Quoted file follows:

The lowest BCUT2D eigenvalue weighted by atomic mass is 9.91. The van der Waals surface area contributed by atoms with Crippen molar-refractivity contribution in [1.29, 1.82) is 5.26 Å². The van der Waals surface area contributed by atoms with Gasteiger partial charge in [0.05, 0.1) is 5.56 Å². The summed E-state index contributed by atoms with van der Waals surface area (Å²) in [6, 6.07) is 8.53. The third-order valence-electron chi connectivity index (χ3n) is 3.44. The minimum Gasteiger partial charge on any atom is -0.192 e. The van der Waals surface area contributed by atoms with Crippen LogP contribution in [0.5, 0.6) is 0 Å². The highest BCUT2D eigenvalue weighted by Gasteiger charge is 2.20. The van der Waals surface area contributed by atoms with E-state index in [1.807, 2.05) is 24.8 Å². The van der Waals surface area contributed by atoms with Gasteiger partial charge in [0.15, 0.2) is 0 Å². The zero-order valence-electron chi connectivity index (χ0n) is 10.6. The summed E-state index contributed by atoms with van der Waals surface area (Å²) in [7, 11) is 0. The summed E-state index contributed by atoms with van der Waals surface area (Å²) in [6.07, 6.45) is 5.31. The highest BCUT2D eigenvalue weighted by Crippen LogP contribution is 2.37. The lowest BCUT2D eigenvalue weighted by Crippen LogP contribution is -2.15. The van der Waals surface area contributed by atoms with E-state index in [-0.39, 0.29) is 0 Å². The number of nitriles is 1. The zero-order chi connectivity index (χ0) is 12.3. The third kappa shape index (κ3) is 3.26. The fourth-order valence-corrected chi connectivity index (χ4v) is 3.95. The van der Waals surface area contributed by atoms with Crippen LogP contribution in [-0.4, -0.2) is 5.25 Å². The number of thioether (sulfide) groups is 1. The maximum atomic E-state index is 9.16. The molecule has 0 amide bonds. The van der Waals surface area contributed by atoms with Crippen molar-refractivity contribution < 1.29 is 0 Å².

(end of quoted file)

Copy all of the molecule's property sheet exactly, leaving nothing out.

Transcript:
The lowest BCUT2D eigenvalue weighted by atomic mass is 9.91. The van der Waals surface area contributed by atoms with Crippen molar-refractivity contribution in [1.29, 1.82) is 5.26 Å². The van der Waals surface area contributed by atoms with Gasteiger partial charge in [0.05, 0.1) is 5.56 Å². The summed E-state index contributed by atoms with van der Waals surface area (Å²) in [6, 6.07) is 8.53. The third-order valence-electron chi connectivity index (χ3n) is 3.44. The minimum Gasteiger partial charge on any atom is -0.192 e. The van der Waals surface area contributed by atoms with Crippen LogP contribution in [0.5, 0.6) is 0 Å². The highest BCUT2D eigenvalue weighted by Gasteiger charge is 2.20. The van der Waals surface area contributed by atoms with E-state index in [1.807, 2.05) is 24.8 Å². The van der Waals surface area contributed by atoms with Gasteiger partial charge in [0.15, 0.2) is 0 Å². The zero-order valence-electron chi connectivity index (χ0n) is 10.6. The summed E-state index contributed by atoms with van der Waals surface area (Å²) in [7, 11) is 0. The summed E-state index contributed by atoms with van der Waals surface area (Å²) in [6.07, 6.45) is 5.31. The highest BCUT2D eigenvalue weighted by Crippen LogP contribution is 2.37. The lowest BCUT2D eigenvalue weighted by Crippen LogP contribution is -2.15. The van der Waals surface area contributed by atoms with E-state index in [-0.39, 0.29) is 0 Å². The number of nitriles is 1. The zero-order chi connectivity index (χ0) is 12.3. The third kappa shape index (κ3) is 3.26. The fourth-order valence-corrected chi connectivity index (χ4v) is 3.95. The van der Waals surface area contributed by atoms with Crippen LogP contribution in [-0.4, -0.2) is 5.25 Å². The number of thioether (sulfide) groups is 1. The maximum atomic E-state index is 9.16. The molecule has 0 amide bonds. The van der Waals surface area contributed by atoms with Crippen molar-refractivity contribution < 1.29 is 0 Å².